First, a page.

Why Build?

Discussion in 'AR-15 Discussion' started by easterner123, Mar 18, 2011.

  1. easterner123

    easterner123 New Member

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    I am looking for an entry level AR with a 20" barrel, .223/ 5.56x45mm. Now, with the 20" barrel, is a 1/7 twist rate better or a 1/9 with modern ammo like M193 or M855.

    Back to the main question, during my research, I have found that a lot of kits end up costing as much as an already assembled rifle. Is it more economical to build a rifle, and can one be built cheaper than $800? No bells or whistles, just a plain jane sweet 16. What are the advantages and disadvantages of building an AR?

    NOTE: I have zero gunsmithing experience, but have access to a gunsmith in the family that could help me with the build.
     
  2. Gojubrian

    Gojubrian New Member

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    Excellent question. I've been mulling it over myself. I figured on just buying the whole rifle because I'm a lazy butt.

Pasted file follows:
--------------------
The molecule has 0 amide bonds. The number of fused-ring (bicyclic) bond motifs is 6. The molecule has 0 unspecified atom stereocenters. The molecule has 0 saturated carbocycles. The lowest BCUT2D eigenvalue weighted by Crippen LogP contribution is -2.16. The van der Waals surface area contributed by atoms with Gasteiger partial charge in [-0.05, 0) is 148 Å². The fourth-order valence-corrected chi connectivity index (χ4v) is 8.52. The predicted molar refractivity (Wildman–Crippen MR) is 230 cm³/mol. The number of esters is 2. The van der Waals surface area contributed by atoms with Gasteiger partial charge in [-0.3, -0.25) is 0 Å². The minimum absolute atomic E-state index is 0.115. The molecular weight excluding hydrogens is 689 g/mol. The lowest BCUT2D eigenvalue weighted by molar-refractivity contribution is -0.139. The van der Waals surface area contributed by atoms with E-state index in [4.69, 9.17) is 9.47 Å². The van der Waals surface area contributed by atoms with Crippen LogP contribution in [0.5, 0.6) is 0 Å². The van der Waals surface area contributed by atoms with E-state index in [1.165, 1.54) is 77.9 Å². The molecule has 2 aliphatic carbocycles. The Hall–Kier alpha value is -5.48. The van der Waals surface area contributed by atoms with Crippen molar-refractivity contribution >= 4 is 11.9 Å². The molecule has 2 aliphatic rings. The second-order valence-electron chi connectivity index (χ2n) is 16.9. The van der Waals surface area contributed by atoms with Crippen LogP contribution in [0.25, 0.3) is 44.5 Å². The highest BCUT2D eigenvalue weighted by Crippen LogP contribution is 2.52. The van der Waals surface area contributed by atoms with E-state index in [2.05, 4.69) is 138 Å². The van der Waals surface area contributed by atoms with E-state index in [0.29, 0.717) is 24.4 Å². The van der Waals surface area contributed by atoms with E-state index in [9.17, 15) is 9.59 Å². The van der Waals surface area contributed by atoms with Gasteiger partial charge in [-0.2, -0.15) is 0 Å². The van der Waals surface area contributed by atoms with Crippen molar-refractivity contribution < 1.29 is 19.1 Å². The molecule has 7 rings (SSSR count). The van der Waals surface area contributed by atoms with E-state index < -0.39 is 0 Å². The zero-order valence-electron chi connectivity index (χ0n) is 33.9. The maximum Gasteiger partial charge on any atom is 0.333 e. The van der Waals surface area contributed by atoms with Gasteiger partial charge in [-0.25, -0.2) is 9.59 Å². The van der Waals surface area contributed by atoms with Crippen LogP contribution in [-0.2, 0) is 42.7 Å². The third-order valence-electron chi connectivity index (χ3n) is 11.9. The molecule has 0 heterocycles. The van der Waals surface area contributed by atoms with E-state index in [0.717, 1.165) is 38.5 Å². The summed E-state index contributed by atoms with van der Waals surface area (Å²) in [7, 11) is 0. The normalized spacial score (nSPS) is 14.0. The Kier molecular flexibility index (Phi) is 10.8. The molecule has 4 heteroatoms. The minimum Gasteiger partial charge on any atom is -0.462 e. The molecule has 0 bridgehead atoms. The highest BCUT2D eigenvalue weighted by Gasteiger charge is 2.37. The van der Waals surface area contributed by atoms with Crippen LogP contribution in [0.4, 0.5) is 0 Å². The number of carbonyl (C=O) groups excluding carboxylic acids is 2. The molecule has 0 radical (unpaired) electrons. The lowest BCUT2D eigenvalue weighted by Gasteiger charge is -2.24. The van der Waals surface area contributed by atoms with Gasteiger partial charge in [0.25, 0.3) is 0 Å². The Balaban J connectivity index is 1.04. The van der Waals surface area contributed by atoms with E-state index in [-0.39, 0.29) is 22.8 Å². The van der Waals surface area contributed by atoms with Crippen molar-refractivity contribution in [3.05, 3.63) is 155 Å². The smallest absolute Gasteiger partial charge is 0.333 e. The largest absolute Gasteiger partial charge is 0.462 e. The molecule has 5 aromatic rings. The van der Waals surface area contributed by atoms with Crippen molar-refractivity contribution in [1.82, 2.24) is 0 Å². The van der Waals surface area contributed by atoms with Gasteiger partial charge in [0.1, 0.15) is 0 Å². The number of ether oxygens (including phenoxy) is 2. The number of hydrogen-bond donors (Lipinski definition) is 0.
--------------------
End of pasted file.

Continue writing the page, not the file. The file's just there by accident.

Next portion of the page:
Here are some reasons for me.

    1. Get the features YOU want.
    2. Experience, you'll learn while you build!
    3. Satisfaction. I would feel better about the gun knowing the thought and work I personally put into it.
     

  3. NitroxAZ

    NitroxAZ New Member

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    You do not need gunsmithing skills. If you are fairly handy, you can do it. Look at the stickies in this section and it will guide you through the process. Besides, what is cooler than building your own gun?
     
  4. 556plinker

    556plinker New Member